Uptake of atrial fibrillation screening aiming at stroke prevention: geo-mapping of target population and non-participation
1 Department of Medicine, Halland Hospital, SE-301 85 Halmstad, Sweden
2 Department of Research and Development, Halland Hospital, SE-301 85 Halmstad, Sweden
3 Department of Clinical Science and Education, Karolinska Institute, Danderyds Hospital, Stockholm, Sweden
4 Department of Occupational and Environmental Medicine, Lund University, Sweden
Citation and License
BMC Public Health 2013, 13:715 doi:10.1186/1471-2458-13-715Published: 3 August 2013
In a screening study for silent atrial fibrillation (AF), which is a frequent source of cardiac emboli with ischemic stroke, the proportion of non-participants was considerable and their clinical profile differed from the participants’ profile. We intended to geo-map the target population and non-participation in an attempt to understand factors related to screening uptake and, thereby, obtain useful information needed to intervene for improved uptake.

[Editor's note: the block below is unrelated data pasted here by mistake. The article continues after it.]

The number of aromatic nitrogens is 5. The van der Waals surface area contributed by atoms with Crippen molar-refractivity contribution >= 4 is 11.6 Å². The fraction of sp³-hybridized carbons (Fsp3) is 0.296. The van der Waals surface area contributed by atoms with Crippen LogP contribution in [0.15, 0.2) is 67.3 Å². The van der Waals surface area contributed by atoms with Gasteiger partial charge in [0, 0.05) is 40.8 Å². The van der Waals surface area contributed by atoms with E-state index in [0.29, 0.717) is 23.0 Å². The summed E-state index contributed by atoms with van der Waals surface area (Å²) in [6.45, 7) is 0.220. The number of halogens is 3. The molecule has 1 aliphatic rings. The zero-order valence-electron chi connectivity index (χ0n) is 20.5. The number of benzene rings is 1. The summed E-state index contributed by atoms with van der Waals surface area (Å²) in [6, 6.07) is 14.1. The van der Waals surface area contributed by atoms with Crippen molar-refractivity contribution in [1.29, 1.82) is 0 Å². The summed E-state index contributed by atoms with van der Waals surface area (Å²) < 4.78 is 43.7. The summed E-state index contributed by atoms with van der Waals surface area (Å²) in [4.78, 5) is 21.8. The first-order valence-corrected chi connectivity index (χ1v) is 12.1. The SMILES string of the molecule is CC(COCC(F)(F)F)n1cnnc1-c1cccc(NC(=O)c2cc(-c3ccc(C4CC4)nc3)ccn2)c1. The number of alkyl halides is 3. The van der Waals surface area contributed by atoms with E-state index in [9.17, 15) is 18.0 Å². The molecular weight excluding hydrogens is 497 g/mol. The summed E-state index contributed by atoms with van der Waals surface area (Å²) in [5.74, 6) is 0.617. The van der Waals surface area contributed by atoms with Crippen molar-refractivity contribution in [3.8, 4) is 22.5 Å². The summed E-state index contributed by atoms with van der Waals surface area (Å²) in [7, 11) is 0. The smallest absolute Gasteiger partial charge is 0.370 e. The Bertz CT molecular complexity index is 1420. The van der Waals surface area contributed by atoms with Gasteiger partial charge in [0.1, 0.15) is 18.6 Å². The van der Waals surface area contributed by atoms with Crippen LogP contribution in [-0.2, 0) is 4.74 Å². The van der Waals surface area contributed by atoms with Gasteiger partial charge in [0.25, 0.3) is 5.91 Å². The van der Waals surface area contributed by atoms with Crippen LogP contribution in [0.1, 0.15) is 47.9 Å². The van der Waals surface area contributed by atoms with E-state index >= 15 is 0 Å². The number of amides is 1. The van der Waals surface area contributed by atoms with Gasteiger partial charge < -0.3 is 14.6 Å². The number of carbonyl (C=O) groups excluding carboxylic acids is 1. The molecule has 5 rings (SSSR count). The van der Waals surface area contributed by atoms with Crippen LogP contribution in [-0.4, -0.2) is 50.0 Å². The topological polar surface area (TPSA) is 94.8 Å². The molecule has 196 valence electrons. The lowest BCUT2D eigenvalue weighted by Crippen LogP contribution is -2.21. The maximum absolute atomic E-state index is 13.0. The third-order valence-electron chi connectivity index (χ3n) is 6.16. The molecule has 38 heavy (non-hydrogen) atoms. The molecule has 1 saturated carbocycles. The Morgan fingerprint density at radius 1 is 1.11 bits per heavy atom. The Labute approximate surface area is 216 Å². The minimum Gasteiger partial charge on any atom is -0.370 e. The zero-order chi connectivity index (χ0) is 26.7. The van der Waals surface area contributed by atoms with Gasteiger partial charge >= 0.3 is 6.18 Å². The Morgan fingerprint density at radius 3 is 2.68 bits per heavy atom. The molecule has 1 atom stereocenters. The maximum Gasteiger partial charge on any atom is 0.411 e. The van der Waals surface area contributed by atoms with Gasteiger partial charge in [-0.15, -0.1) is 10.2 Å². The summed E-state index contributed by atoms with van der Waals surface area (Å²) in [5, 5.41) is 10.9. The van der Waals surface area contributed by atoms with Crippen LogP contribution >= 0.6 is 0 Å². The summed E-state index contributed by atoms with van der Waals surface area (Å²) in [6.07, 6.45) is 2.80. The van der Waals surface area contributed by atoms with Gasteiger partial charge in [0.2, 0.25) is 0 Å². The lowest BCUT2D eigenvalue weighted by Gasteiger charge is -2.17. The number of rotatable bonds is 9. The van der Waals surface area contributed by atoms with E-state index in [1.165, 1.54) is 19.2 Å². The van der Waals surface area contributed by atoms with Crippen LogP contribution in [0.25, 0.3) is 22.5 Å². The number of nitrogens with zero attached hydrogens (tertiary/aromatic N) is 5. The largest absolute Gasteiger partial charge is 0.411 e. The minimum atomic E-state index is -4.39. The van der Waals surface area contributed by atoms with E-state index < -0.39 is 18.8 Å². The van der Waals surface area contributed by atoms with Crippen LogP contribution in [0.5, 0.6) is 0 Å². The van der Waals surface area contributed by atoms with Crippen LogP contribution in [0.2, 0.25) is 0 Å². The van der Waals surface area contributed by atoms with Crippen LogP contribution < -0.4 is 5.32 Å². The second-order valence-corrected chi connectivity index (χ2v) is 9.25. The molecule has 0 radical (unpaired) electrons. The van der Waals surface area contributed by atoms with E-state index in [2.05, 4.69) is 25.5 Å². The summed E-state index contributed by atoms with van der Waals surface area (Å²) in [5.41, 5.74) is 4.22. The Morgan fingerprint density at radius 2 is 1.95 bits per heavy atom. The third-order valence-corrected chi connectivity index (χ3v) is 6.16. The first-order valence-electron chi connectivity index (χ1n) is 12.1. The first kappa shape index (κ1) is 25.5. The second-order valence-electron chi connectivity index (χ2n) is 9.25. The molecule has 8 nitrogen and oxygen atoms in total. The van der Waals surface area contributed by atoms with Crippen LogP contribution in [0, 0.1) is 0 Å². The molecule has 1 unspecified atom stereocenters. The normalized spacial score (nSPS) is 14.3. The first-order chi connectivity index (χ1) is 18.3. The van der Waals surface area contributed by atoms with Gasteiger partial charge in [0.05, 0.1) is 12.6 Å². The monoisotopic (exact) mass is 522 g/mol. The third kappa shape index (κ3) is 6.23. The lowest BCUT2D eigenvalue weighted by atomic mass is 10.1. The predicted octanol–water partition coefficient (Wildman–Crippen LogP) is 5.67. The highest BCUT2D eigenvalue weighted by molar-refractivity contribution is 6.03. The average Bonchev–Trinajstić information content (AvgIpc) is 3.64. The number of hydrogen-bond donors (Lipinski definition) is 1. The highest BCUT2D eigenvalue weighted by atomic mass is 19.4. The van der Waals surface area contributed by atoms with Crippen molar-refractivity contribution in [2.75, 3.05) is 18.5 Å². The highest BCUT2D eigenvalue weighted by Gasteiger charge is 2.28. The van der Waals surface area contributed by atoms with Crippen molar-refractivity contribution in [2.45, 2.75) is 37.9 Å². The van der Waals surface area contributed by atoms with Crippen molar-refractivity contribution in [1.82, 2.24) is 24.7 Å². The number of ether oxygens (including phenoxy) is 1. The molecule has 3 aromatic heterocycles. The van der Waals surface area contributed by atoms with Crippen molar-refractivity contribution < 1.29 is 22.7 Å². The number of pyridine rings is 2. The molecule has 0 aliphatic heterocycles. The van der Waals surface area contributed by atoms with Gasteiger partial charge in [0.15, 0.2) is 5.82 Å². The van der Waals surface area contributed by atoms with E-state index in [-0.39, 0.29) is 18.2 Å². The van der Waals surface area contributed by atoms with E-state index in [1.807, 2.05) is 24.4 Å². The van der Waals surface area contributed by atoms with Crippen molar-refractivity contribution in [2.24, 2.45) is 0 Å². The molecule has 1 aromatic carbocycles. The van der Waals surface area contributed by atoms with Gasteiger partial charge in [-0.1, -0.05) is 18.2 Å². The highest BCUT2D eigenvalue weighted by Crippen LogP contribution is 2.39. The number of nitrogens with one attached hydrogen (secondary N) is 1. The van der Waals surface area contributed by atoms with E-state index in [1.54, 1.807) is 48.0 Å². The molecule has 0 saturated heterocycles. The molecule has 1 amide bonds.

In the municipality of Halmstad, Sweden, all residents born in 1934–1935 were invited to the screening study during April 2010 to February 2012. The total study group included 848 participants and 367 non-participants from 12 parishes. Geo-maps displaying participation, along with target-population-based geo-maps displaying proportion of immigrants and ischemic stroke incidence, were used.
Smoothed non-participation ratios (SmNPR) varied from 0.81 to 1.24 across different parishes (SmNRP = 1 corresponds to the expected participation based on the total study group). Among high risk individuals, the geographical variation was more pronounced (SmNPR range 0.75–1.51). Two parishes with higher share of immigrants and elevated population-based ischemic stroke incidence showed markedly lower participation, particularly among high-risk individuals.
AF screening uptake varied evidently between parishes, particularly among high-risk individuals. Geo-mapping of target population and non-participation yielded useful information needed to intervene for improved screening uptake.